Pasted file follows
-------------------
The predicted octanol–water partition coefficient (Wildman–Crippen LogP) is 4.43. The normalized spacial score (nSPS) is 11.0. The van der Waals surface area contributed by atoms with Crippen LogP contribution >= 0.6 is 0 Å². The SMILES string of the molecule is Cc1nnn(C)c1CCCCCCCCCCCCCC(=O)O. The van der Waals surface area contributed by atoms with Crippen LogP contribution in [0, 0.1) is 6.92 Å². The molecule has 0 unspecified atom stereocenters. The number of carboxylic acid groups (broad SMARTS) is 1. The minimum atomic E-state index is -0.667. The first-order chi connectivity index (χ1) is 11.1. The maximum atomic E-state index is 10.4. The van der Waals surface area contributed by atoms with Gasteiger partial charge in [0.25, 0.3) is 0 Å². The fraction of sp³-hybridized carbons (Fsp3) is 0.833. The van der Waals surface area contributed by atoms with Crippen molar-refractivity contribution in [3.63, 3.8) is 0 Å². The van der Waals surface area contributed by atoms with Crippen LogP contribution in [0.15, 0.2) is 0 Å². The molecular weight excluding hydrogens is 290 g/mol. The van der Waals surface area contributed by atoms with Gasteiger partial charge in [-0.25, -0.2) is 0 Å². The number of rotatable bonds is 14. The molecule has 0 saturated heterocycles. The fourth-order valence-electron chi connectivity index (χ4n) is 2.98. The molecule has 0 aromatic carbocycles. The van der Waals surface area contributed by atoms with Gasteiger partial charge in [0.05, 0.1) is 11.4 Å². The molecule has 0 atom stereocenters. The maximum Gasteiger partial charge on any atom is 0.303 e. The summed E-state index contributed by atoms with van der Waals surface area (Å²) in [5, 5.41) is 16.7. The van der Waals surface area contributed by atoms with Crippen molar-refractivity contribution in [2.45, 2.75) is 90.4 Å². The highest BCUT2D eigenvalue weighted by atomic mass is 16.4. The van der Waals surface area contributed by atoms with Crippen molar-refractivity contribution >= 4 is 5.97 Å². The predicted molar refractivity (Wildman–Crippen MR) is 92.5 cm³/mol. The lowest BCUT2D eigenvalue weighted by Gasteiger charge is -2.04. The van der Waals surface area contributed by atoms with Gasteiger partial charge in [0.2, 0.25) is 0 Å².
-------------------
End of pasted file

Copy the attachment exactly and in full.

The predicted octanol–water partition coefficient (Wildman–Crippen LogP) is 4.43. The normalized spacial score (nSPS) is 11.0. The van der Waals surface area contributed by atoms with Crippen LogP contribution >= 0.6 is 0 Å². The SMILES string of the molecule is Cc1nnn(C)c1CCCCCCCCCCCCCC(=O)O. The van der Waals surface area contributed by atoms with Crippen LogP contribution in [0, 0.1) is 6.92 Å². The molecule has 0 unspecified atom stereocenters. The number of carboxylic acid groups (broad SMARTS) is 1. The minimum atomic E-state index is -0.667. The first-order chi connectivity index (χ1) is 11.1. The maximum atomic E-state index is 10.4. The van der Waals surface area contributed by atoms with Gasteiger partial charge in [0.25, 0.3) is 0 Å². The fraction of sp³-hybridized carbons (Fsp3) is 0.833. The van der Waals surface area contributed by atoms with Crippen molar-refractivity contribution in [3.63, 3.8) is 0 Å². The van der Waals surface area contributed by atoms with Crippen LogP contribution in [0.15, 0.2) is 0 Å². The molecular weight excluding hydrogens is 290 g/mol. The van der Waals surface area contributed by atoms with Gasteiger partial charge in [-0.25, -0.2) is 0 Å². The number of rotatable bonds is 14. The molecule has 0 saturated heterocycles. The fourth-order valence-electron chi connectivity index (χ4n) is 2.98. The molecule has 0 aromatic carbocycles. The van der Waals surface area contributed by atoms with Gasteiger partial charge in [0.05, 0.1) is 11.4 Å². The molecule has 0 atom stereocenters. The maximum Gasteiger partial charge on any atom is 0.303 e. The summed E-state index contributed by atoms with van der Waals surface area (Å²) in [5, 5.41) is 16.7. The van der Waals surface area contributed by atoms with Crippen molar-refractivity contribution in [2.45, 2.75) is 90.4 Å². The highest BCUT2D eigenvalue weighted by atomic mass is 16.4. The van der Waals surface area contributed by atoms with Crippen molar-refractivity contribution >= 4 is 5.97 Å². The predicted molar refractivity (Wildman–Crippen MR) is 92.5 cm³/mol. The lowest BCUT2D eigenvalue weighted by Gasteiger charge is -2.04. The van der Waals surface area contributed by atoms with Gasteiger partial charge in [0.2, 0.25) is 0 Å².